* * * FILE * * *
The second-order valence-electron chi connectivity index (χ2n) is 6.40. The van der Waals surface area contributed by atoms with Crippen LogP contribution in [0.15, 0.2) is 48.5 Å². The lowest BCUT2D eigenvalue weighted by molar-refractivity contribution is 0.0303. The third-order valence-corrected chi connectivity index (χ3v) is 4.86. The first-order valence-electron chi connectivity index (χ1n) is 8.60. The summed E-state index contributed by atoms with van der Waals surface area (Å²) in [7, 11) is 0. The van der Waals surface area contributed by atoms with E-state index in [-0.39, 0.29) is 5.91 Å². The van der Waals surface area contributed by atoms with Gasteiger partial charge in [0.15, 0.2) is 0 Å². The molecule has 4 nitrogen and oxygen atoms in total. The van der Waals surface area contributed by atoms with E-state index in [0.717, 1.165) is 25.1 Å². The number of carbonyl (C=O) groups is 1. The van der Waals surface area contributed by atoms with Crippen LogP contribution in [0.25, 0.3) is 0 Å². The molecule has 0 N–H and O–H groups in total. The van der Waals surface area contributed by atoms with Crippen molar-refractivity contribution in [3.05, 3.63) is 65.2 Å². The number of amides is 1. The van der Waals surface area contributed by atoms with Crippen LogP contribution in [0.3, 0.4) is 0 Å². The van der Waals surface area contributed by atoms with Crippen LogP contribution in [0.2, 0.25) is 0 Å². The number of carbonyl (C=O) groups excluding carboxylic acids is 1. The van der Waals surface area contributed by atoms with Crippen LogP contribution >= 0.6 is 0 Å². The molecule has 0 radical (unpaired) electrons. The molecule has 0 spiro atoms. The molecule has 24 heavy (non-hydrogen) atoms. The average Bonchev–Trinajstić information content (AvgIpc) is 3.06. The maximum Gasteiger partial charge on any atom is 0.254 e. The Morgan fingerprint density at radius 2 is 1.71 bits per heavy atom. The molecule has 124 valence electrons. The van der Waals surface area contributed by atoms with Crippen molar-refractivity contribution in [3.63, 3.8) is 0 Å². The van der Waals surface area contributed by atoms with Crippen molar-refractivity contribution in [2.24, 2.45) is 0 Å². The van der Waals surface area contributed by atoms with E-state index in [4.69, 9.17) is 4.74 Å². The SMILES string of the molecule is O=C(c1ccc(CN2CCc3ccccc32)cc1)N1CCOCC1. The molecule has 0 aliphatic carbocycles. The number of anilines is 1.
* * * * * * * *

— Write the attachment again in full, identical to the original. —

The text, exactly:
The second-order valence-electron chi connectivity index (χ2n) is 6.40. The van der Waals surface area contributed by atoms with Crippen LogP contribution in [0.15, 0.2) is 48.5 Å². The lowest BCUT2D eigenvalue weighted by molar-refractivity contribution is 0.0303. The third-order valence-corrected chi connectivity index (χ3v) is 4.86. The first-order valence-electron chi connectivity index (χ1n) is 8.60. The summed E-state index contributed by atoms with van der Waals surface area (Å²) in [7, 11) is 0. The van der Waals surface area contributed by atoms with E-state index in [-0.39, 0.29) is 5.91 Å². The van der Waals surface area contributed by atoms with Gasteiger partial charge in [0.15, 0.2) is 0 Å². The molecule has 4 nitrogen and oxygen atoms in total. The van der Waals surface area contributed by atoms with E-state index in [0.717, 1.165) is 25.1 Å². The number of carbonyl (C=O) groups is 1. The van der Waals surface area contributed by atoms with Crippen LogP contribution in [0.25, 0.3) is 0 Å². The molecule has 0 N–H and O–H groups in total. The van der Waals surface area contributed by atoms with Crippen molar-refractivity contribution in [3.05, 3.63) is 65.2 Å². The number of amides is 1. The van der Waals surface area contributed by atoms with Crippen LogP contribution in [0.3, 0.4) is 0 Å². The van der Waals surface area contributed by atoms with Crippen LogP contribution in [0.2, 0.25) is 0 Å². The number of carbonyl (C=O) groups excluding carboxylic acids is 1. The van der Waals surface area contributed by atoms with Crippen LogP contribution >= 0.6 is 0 Å². The molecule has 0 radical (unpaired) electrons. The molecule has 0 spiro atoms. The molecule has 24 heavy (non-hydrogen) atoms. The average Bonchev–Trinajstić information content (AvgIpc) is 3.06. The maximum Gasteiger partial charge on any atom is 0.254 e. The Morgan fingerprint density at radius 2 is 1.71 bits per heavy atom. The molecule has 124 valence electrons. The van der Waals surface area contributed by atoms with Crippen molar-refractivity contribution in [3.63, 3.8) is 0 Å². The van der Waals surface area contributed by atoms with Crippen molar-refractivity contribution in [2.24, 2.45) is 0 Å². The van der Waals surface area contributed by atoms with E-state index in [4.69, 9.17) is 4.74 Å². The SMILES string of the molecule is O=C(c1ccc(CN2CCc3ccccc32)cc1)N1CCOCC1. The molecule has 0 aliphatic carbocycles. The number of anilines is 1.